Valencia remains one of the best performers in the national market, with property price growth of 4.7% in the first three months and 11.1% year on year.
Contrary to expectations and the trend in other European cities, property prices in Spain, and particularly Valencia, continue to rise. Property portal Idealista was the first to publish the quarterly results, confirming that the trend of rising prices is still in place.
While prices in Spain rose by another 3% in the first quarter of the year. Valencia’s statistics are even more impressive: prices in the capital increased by 4.7% in the first three months of the year, bringing the price growth total to 11.1% higher than the same period last year.
This level of growth is relatively rare in Spain. Valencia lags behind Balearics and Tenerife, but both islands experienced significant price declines during the Covid crisis, making it difficult to compare their growth to Valencia’s. However, Alicante is the undisputed champion of price growth in the Valencian Community, with a 15.5% year on year increase that has not been seen since the pre-property bubble era.
Although Idealista statistics are only based on asking prices, they have proven to be one of the most reliable tools in monitoring the Spanish property market over the years.
Looking at the country as a whole – the price of used housing increased by 2.9% during the first quarter of the year, leaving the square meter at €1,943, according to the latest price index from Idealista. Looking at the annual variation, the recorded price growth was 7.3% over the last twelve months. The spokesperson for Idealista, Francisco Iñareta, stated that “it seems that neither the rise in interest rates nor the increase in financing costs has managed to curb the interest of demand, which remains very high.”
He also explained that many buyers already own another property, which means that the amount they need to finance is lower or even nil. Furthermore, “contrary to what might seem, increases in interest rates and the Euribor are not being transferred with such force to the price of new mortgages currently being offered.”
The outstanding balances of banks are starting to fall, and competition between institutions remains tough. Additionally, although the number of transactions is starting to be affected, the stock of available housing remains low, and housing prices continue to experience positive variations.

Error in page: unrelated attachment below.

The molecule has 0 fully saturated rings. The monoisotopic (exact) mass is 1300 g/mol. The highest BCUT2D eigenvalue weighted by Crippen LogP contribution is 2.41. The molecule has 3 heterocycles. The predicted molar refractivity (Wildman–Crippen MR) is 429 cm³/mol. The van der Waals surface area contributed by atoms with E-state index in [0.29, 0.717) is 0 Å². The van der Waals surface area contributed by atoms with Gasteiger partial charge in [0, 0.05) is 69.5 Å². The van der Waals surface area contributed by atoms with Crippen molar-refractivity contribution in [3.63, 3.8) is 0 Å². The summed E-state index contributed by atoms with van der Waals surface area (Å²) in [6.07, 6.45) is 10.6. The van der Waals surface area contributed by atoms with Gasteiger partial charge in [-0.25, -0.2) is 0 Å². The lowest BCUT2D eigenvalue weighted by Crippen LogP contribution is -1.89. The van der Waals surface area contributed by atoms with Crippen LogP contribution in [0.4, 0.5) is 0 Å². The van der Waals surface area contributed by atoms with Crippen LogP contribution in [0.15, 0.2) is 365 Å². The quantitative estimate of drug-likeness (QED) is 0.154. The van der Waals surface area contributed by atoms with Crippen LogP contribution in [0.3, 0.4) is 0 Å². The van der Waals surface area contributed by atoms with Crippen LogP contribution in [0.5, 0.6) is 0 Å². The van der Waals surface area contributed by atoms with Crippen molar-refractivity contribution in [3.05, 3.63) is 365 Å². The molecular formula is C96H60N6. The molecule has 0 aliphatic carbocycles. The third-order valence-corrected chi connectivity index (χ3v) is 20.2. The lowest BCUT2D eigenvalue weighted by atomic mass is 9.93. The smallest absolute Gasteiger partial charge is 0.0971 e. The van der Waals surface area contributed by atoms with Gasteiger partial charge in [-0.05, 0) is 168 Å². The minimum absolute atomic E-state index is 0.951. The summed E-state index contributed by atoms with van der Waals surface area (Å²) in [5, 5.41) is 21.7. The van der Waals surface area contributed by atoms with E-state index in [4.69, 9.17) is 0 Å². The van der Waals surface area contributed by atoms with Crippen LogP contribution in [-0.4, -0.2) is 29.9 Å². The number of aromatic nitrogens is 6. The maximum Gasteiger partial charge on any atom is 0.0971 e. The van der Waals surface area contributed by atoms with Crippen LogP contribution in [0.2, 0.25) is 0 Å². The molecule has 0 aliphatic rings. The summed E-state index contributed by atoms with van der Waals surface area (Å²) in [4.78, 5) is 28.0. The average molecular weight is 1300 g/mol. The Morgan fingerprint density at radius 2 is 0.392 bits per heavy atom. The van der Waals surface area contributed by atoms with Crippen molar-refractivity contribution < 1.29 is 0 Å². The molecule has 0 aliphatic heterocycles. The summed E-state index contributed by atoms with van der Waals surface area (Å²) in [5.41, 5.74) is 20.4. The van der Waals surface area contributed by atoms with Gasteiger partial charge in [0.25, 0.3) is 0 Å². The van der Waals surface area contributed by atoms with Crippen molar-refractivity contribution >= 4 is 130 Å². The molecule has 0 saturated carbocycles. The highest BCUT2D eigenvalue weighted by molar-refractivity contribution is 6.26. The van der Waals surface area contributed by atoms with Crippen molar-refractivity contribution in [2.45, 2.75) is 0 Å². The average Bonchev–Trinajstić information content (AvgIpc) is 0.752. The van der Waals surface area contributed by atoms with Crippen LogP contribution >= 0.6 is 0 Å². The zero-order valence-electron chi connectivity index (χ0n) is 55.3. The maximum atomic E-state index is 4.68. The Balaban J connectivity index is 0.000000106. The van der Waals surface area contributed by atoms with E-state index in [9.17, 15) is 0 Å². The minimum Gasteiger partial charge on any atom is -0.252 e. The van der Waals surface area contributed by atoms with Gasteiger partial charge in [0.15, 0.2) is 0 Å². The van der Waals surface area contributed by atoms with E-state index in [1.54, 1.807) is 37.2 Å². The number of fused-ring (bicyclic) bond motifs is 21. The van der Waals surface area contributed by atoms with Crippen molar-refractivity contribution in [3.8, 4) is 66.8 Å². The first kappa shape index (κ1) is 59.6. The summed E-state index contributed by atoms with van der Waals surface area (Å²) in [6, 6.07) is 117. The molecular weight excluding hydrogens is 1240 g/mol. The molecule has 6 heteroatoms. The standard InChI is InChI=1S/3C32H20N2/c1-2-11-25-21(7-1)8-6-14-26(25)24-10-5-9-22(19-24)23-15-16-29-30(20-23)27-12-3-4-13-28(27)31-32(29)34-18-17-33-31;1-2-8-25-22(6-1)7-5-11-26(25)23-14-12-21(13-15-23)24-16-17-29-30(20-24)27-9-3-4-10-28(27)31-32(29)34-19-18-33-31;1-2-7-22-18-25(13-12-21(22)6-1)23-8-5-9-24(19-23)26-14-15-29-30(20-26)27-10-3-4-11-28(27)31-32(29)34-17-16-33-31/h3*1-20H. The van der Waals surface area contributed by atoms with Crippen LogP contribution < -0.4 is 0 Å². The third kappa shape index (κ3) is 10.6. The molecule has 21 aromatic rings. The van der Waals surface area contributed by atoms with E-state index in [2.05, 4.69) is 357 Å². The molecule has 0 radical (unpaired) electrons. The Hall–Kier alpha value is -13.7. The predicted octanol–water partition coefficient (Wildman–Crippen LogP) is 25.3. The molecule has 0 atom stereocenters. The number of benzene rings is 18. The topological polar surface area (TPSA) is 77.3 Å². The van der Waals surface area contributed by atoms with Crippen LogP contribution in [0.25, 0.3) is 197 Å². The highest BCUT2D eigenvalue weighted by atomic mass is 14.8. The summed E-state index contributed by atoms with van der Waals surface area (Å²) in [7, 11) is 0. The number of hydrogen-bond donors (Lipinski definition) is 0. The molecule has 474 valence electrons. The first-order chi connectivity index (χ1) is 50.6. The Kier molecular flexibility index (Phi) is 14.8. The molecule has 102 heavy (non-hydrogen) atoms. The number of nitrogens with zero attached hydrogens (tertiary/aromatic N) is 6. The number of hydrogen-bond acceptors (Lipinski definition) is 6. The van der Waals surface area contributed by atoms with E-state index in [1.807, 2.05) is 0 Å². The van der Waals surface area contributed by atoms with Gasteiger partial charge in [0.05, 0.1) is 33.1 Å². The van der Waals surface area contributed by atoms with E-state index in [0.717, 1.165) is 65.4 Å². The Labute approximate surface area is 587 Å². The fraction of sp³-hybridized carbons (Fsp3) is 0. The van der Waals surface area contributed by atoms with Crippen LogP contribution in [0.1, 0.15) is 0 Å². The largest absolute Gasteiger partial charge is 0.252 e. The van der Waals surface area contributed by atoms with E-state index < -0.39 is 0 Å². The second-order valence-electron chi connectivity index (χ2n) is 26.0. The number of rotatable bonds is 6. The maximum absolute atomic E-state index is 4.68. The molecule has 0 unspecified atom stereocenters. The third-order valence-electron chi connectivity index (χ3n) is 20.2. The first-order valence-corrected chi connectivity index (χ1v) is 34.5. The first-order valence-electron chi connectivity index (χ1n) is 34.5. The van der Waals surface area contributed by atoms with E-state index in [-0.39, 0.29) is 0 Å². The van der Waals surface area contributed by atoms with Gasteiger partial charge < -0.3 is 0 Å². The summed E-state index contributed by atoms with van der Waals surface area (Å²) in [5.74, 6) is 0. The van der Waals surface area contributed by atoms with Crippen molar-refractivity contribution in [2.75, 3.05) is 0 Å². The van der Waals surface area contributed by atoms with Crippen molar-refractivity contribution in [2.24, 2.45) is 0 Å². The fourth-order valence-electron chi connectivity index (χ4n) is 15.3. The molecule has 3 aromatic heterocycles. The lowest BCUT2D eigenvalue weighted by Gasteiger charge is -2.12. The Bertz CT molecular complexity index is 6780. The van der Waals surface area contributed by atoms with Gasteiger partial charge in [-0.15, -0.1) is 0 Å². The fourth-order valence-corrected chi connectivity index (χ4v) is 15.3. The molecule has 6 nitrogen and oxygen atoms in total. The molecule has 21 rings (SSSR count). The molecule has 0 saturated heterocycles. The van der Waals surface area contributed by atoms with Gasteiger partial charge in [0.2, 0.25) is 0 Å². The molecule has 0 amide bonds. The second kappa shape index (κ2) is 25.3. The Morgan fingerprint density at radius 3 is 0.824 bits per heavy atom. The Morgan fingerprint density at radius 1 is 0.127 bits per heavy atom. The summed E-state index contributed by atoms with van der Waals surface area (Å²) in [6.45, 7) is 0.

According to Idealista, “we do not foresee drastic falls in the coming months, although they will certainly vary depending on the markets. In the most dynamic cities, such as Madrid, Malaga, or Alicante, we may see prices remain stable or even record some price growth.”
In the eight capitals where the price of housing has fallen in the first three months of the year, Toledo saw the largest decrease (-2.8%), followed by Tarragona (-2.3%), Cuenca (-1.8%), Melilla (-1.5%), Valladolid (-0.8%), Ciudad Real (-0.4%), León (-0.4%), and Pamplona (-0.1%). In Barcelona, prices did not move in the first quarter of the year.
However, the price growth was recorded in all the major markets, except for Barcelona. In Valencia, prices rose by 4.7%, while in Malaga, the increase was 2.2%, 2% in Palma, 1.4% in Seville and Madrid. The increases in Zaragoza (0.4%) and Bilbao (0.2%) were lower. The largest increases were recorded in Huesca, where they grew by 8%, Teruel (5.8%), Murcia (5.7%), and Soria (5.4%).
San Sebastian is the most expensive Spanish capital, at €5,191 per square meter, followed by Barcelona (€4,063/m2), Madrid (€3,935/m2), Palma (€3,531/m2), and Bilbao (€3,174/m2). On the opposite end of the table, we find Jaén, the cheapest capital, with a price of €1,094/m2.
During the first quarter of the year, prices have increased in all autonomous communities, with the largest increases being recorded in the Region of Murcia, where owners increased their expectations by 4.6%. In Andalusia, the increase is 4.2%, while in the Valencian Community, it is 3.8%. The smallest increases, all below 1%, were experienced in Asturias (0.5%), Castilla-La Mancha (0.6%), and Euskadi (0.8%).
Baleares remains the most expensive autonomous region, at €3,746/m2, which is the highest price since Idealista started collecting data. Madrid (€3,111/m2) is in second place, also recording its historical maximum. In third place is Euskadi (€2,795/m2), followed by Catalonia (€2,328/m2)
This article is brought to you by Expat Hub Valencia, a property buying agent in Valencia. Using the Expat Hub’s services, you will be able to successfully navigate Valencia’s complicated property market in no time.